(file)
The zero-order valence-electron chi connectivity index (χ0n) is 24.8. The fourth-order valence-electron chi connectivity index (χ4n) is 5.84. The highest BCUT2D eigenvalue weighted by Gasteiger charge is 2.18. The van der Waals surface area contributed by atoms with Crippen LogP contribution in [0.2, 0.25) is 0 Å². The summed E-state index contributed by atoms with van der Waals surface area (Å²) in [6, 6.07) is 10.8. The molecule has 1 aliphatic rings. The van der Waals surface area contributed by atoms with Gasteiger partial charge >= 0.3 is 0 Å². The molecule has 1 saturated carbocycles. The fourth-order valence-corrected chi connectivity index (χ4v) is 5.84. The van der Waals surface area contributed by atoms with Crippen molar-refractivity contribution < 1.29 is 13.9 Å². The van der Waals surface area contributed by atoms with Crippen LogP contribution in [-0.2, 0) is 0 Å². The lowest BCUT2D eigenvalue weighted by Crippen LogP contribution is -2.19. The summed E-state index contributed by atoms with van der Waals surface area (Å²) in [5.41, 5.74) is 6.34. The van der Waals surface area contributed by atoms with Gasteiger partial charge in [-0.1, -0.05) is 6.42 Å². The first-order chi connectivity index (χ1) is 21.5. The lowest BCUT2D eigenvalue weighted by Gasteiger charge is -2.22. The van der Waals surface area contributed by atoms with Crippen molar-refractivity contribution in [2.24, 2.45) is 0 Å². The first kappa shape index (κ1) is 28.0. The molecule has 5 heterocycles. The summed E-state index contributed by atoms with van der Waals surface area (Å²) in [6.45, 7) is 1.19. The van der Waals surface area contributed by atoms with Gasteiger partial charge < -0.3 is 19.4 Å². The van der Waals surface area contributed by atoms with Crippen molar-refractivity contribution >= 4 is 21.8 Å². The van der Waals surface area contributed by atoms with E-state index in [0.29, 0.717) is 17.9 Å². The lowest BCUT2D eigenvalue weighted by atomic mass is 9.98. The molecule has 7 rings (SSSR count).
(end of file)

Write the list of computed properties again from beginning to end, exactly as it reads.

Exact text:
The zero-order valence-electron chi connectivity index (χ0n) is 24.8. The fourth-order valence-electron chi connectivity index (χ4n) is 5.84. The highest BCUT2D eigenvalue weighted by Gasteiger charge is 2.18. The van der Waals surface area contributed by atoms with Crippen LogP contribution in [0.2, 0.25) is 0 Å². The summed E-state index contributed by atoms with van der Waals surface area (Å²) in [6, 6.07) is 10.8. The molecule has 1 aliphatic rings. The van der Waals surface area contributed by atoms with Gasteiger partial charge >= 0.3 is 0 Å². The molecule has 1 saturated carbocycles. The fourth-order valence-corrected chi connectivity index (χ4v) is 5.84. The van der Waals surface area contributed by atoms with Crippen molar-refractivity contribution < 1.29 is 13.9 Å². The van der Waals surface area contributed by atoms with Crippen LogP contribution in [-0.2, 0) is 0 Å². The lowest BCUT2D eigenvalue weighted by Crippen LogP contribution is -2.19. The summed E-state index contributed by atoms with van der Waals surface area (Å²) in [5.41, 5.74) is 6.34. The van der Waals surface area contributed by atoms with Gasteiger partial charge in [-0.1, -0.05) is 6.42 Å². The first-order chi connectivity index (χ1) is 21.5. The lowest BCUT2D eigenvalue weighted by Gasteiger charge is -2.22. The van der Waals surface area contributed by atoms with Crippen molar-refractivity contribution in [2.24, 2.45) is 0 Å². The first kappa shape index (κ1) is 28.0. The molecule has 5 heterocycles. The summed E-state index contributed by atoms with van der Waals surface area (Å²) in [6.45, 7) is 1.19. The van der Waals surface area contributed by atoms with Gasteiger partial charge < -0.3 is 19.4 Å². The van der Waals surface area contributed by atoms with Crippen molar-refractivity contribution >= 4 is 21.8 Å². The van der Waals surface area contributed by atoms with E-state index in [0.29, 0.717) is 17.9 Å². The lowest BCUT2D eigenvalue weighted by atomic mass is 9.98. The molecule has 7 rings (SSSR count).